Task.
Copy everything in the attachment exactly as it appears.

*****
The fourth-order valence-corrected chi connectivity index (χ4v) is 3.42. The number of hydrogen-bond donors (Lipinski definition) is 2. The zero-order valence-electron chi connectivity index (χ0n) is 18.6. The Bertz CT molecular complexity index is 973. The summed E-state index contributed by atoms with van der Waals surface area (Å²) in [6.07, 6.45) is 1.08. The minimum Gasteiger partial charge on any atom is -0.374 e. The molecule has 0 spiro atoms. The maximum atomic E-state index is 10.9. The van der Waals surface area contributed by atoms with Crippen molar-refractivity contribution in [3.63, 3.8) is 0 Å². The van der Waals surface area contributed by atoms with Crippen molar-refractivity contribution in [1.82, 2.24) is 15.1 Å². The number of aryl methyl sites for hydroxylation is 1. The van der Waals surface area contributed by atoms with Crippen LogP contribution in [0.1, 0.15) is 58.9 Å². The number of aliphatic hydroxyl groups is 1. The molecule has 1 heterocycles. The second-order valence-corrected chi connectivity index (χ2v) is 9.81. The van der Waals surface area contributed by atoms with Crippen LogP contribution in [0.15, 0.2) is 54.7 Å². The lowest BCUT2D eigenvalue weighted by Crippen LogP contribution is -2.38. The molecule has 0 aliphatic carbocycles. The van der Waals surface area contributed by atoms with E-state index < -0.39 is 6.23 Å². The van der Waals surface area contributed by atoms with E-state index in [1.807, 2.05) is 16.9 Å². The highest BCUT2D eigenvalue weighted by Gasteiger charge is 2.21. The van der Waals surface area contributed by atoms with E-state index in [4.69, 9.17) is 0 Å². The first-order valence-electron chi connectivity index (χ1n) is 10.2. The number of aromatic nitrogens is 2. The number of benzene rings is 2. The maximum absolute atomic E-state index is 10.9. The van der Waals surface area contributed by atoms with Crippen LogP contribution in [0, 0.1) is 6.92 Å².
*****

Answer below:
The fourth-order valence-corrected chi connectivity index (χ4v) is 3.42. The number of hydrogen-bond donors (Lipinski definition) is 2. The zero-order valence-electron chi connectivity index (χ0n) is 18.6. The Bertz CT molecular complexity index is 973. The summed E-state index contributed by atoms with van der Waals surface area (Å²) in [6.07, 6.45) is 1.08. The minimum Gasteiger partial charge on any atom is -0.374 e. The molecule has 0 spiro atoms. The maximum atomic E-state index is 10.9. The van der Waals surface area contributed by atoms with Crippen molar-refractivity contribution in [3.63, 3.8) is 0 Å². The van der Waals surface area contributed by atoms with Crippen molar-refractivity contribution in [1.82, 2.24) is 15.1 Å². The number of aryl methyl sites for hydroxylation is 1. The van der Waals surface area contributed by atoms with Crippen LogP contribution in [0.1, 0.15) is 58.9 Å². The number of aliphatic hydroxyl groups is 1. The molecule has 1 heterocycles. The second-order valence-corrected chi connectivity index (χ2v) is 9.81. The van der Waals surface area contributed by atoms with Crippen LogP contribution in [0.15, 0.2) is 54.7 Å². The lowest BCUT2D eigenvalue weighted by Crippen LogP contribution is -2.38. The molecule has 0 aliphatic carbocycles. The van der Waals surface area contributed by atoms with E-state index < -0.39 is 6.23 Å². The van der Waals surface area contributed by atoms with E-state index in [1.807, 2.05) is 16.9 Å². The highest BCUT2D eigenvalue weighted by Gasteiger charge is 2.21. The van der Waals surface area contributed by atoms with E-state index in [4.69, 9.17) is 0 Å². The first-order valence-electron chi connectivity index (χ1n) is 10.2. The number of aromatic nitrogens is 2. The number of benzene rings is 2. The maximum absolute atomic E-state index is 10.9. The van der Waals surface area contributed by atoms with Crippen LogP contribution in [0, 0.1) is 6.92 Å².